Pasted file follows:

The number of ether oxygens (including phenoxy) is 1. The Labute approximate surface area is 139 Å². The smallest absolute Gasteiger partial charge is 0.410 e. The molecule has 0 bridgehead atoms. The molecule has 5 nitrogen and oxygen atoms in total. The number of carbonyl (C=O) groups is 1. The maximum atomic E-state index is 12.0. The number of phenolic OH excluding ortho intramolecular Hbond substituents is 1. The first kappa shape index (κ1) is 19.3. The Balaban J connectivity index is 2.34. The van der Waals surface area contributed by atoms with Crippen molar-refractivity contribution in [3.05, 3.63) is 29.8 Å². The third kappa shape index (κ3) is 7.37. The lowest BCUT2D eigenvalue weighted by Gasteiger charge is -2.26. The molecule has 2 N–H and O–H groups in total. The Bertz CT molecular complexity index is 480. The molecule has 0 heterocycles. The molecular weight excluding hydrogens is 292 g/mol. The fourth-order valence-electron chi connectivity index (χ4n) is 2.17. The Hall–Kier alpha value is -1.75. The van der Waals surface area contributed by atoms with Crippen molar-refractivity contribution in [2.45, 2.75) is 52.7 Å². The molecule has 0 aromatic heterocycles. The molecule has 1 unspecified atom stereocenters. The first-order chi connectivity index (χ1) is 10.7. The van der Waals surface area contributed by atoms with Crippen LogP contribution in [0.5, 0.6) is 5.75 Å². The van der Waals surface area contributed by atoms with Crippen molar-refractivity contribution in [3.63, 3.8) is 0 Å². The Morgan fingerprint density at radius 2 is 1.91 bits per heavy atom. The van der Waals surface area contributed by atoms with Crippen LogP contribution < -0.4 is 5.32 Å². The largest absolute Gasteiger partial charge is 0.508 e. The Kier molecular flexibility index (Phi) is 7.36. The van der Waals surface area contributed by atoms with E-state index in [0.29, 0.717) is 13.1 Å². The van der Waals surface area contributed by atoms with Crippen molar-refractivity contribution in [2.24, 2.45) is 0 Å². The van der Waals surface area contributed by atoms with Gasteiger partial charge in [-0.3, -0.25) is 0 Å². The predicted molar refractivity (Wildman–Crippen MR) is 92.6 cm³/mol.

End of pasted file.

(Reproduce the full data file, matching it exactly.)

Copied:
The number of ether oxygens (including phenoxy) is 1. The Labute approximate surface area is 139 Å². The smallest absolute Gasteiger partial charge is 0.410 e. The molecule has 0 bridgehead atoms. The molecule has 5 nitrogen and oxygen atoms in total. The number of carbonyl (C=O) groups is 1. The maximum atomic E-state index is 12.0. The number of phenolic OH excluding ortho intramolecular Hbond substituents is 1. The first kappa shape index (κ1) is 19.3. The Balaban J connectivity index is 2.34. The van der Waals surface area contributed by atoms with Crippen molar-refractivity contribution in [3.05, 3.63) is 29.8 Å². The third kappa shape index (κ3) is 7.37. The lowest BCUT2D eigenvalue weighted by Gasteiger charge is -2.26. The molecule has 2 N–H and O–H groups in total. The Bertz CT molecular complexity index is 480. The molecule has 0 heterocycles. The molecular weight excluding hydrogens is 292 g/mol. The fourth-order valence-electron chi connectivity index (χ4n) is 2.17. The Hall–Kier alpha value is -1.75. The van der Waals surface area contributed by atoms with Crippen molar-refractivity contribution in [2.45, 2.75) is 52.7 Å². The molecule has 0 aromatic heterocycles. The molecule has 1 unspecified atom stereocenters. The first-order chi connectivity index (χ1) is 10.7. The van der Waals surface area contributed by atoms with Crippen LogP contribution in [0.5, 0.6) is 5.75 Å². The van der Waals surface area contributed by atoms with Crippen molar-refractivity contribution in [3.63, 3.8) is 0 Å². The Morgan fingerprint density at radius 2 is 1.91 bits per heavy atom. The van der Waals surface area contributed by atoms with Crippen LogP contribution < -0.4 is 5.32 Å². The largest absolute Gasteiger partial charge is 0.508 e. The Kier molecular flexibility index (Phi) is 7.36. The van der Waals surface area contributed by atoms with E-state index in [0.29, 0.717) is 13.1 Å². The van der Waals surface area contributed by atoms with Crippen molar-refractivity contribution in [2.24, 2.45) is 0 Å². The van der Waals surface area contributed by atoms with Gasteiger partial charge in [-0.3, -0.25) is 0 Å². The predicted molar refractivity (Wildman–Crippen MR) is 92.6 cm³/mol.